THOUSAND OAKS (CBSLA) — A mountain lion who survived the Woolsey Fire and dozens of freeway crossings has been found dead, National Park Service researchers said Friday.
P-64 became known as “the Culvert Cat” for his habit of using a long and narrow storm drain multiple times to cross under the 101 Freeway near Liberty Canyon in Agoura Hills. His remains were found this week, with his paws visibly burned, and the California Department of Fish and Wildlife will conduct a necropsy to determine his exact cause of death.READ MORE: Jo Lasorda, Wife Of Dodgers Great Tommy Lasodra, Passes Away At 91
“P-64 was a fascinating cat to study because he crossed our notoriously deadly freeways dozens of times,” Jeff Sikich, a biologist for Santa Monica Mountains National Recreation Area, said in a statement. “It’s very unfortunate that he was seemingly so successful surviving in this fragmented landscape and then died in the aftermath of a devastating wildfire. It’s of particular interest that he chose to travel back through a fresh burn area rather than retreat through urbanized areas to escape the fire.”
Authorities first captured and tagged P-64 in February. During those nine months, P-64 crossed the 101 and 118 freeways a total of 41 times. He is believed to be the father of four female kittens born in May.READ MORE: WATCH: A Sneak Peek Of The Highly-Anticipated Academy Museum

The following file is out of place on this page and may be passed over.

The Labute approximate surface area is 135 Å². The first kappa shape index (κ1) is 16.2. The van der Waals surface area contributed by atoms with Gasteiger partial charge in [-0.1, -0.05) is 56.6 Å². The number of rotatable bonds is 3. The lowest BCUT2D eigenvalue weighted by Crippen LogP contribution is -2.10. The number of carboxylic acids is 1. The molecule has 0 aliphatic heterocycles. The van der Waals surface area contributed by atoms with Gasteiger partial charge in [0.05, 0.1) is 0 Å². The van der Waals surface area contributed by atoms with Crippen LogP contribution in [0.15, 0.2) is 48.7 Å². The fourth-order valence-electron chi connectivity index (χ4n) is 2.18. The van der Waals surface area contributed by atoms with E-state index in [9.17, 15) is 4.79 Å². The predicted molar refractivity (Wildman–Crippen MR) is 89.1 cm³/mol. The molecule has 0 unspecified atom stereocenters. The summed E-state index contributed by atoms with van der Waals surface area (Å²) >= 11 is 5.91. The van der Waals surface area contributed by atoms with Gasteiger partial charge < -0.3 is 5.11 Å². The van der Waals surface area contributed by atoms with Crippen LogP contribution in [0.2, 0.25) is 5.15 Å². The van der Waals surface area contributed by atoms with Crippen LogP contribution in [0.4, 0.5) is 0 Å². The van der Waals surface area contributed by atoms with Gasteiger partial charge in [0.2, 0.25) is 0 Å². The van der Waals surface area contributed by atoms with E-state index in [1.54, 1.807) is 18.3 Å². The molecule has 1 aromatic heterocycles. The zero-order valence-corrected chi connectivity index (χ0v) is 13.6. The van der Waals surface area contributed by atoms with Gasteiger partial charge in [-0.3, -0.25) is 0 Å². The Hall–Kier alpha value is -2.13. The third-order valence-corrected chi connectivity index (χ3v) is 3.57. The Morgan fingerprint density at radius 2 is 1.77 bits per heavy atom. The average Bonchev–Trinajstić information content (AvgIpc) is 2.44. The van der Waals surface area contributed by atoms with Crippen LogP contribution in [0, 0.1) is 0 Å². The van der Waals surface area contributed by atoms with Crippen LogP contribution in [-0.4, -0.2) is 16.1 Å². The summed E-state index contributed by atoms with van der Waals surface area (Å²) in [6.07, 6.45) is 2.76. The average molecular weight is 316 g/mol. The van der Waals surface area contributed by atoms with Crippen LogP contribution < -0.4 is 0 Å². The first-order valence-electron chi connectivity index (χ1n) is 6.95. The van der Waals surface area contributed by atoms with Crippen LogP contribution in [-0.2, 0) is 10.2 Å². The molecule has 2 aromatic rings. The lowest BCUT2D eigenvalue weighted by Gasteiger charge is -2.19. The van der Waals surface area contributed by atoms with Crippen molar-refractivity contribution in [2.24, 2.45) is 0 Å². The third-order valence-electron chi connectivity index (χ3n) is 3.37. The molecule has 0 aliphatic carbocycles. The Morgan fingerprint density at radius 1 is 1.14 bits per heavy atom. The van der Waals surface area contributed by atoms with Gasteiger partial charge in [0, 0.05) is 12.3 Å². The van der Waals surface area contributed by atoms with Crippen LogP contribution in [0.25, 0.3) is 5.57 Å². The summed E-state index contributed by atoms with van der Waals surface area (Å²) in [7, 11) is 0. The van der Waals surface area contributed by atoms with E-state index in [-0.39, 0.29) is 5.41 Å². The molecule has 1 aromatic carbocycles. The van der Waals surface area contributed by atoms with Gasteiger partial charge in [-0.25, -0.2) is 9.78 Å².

The Woolsey Fire broke out Nov. 8, burning 96,949 acres, destroying 1,500 structures, and damaging 341 others. Three deaths were blamed on the blaze, and three firefighters were injured.
When the fire broke out, researchers say the 4-year-old big cat was in the Simi Hills, north of Oak Park and continued to travel throughout those hills the next few days before hunkering down in a remote area. A biologist located P-64 on Nov. 26 with a telemetry device in an unburned portion of the Simi Hills, leading researchers to hope he may have been on a kill and surviving.
P-64’s last tracked location was on Nov. 28. Sikich hiked in to the location of P-64’s last GPS location on Dec. 3 and found P-64 nearby, according to the National Park Service. The big cat appeared to have been dead for a few days.MORE NEWS: Driver Killed, 5 Injured In El Monte Shooting, Crash
Researchers said P-64 was one of the 11 mountain lions in or around the perimeter of the devastating Woolsey Fire, which burned 88 percent of the National Parks land in the Santa Monica Mountains. The only big cat believed to have died in the fire is P-74.